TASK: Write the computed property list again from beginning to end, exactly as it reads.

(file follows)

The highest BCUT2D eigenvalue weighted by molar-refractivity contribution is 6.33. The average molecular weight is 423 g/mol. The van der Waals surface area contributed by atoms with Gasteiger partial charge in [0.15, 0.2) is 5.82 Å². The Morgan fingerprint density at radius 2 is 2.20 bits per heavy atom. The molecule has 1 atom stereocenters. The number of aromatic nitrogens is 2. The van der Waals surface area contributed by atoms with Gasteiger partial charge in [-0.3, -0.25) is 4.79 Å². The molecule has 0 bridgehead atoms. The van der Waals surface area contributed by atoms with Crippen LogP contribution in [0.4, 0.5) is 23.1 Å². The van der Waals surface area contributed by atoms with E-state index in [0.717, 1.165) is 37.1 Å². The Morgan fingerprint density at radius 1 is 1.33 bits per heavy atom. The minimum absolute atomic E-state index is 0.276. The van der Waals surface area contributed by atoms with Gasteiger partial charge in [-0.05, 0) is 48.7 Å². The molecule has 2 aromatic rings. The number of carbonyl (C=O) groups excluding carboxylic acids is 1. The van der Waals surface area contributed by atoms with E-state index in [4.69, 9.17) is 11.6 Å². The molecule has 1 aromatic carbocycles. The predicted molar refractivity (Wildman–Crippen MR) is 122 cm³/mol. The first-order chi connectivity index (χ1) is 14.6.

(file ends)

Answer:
The highest BCUT2D eigenvalue weighted by molar-refractivity contribution is 6.33. The average molecular weight is 423 g/mol. The van der Waals surface area contributed by atoms with Gasteiger partial charge in [0.15, 0.2) is 5.82 Å². The Morgan fingerprint density at radius 2 is 2.20 bits per heavy atom. The molecule has 1 atom stereocenters. The number of aromatic nitrogens is 2. The van der Waals surface area contributed by atoms with Gasteiger partial charge in [-0.3, -0.25) is 4.79 Å². The molecule has 0 bridgehead atoms. The van der Waals surface area contributed by atoms with Crippen LogP contribution in [0.4, 0.5) is 23.1 Å². The van der Waals surface area contributed by atoms with E-state index in [0.717, 1.165) is 37.1 Å². The Morgan fingerprint density at radius 1 is 1.33 bits per heavy atom. The minimum absolute atomic E-state index is 0.276. The van der Waals surface area contributed by atoms with Gasteiger partial charge in [-0.05, 0) is 48.7 Å². The molecule has 2 aromatic rings. The number of carbonyl (C=O) groups excluding carboxylic acids is 1. The van der Waals surface area contributed by atoms with E-state index in [4.69, 9.17) is 11.6 Å². The molecule has 1 aromatic carbocycles. The predicted molar refractivity (Wildman–Crippen MR) is 122 cm³/mol. The first-order chi connectivity index (χ1) is 14.6.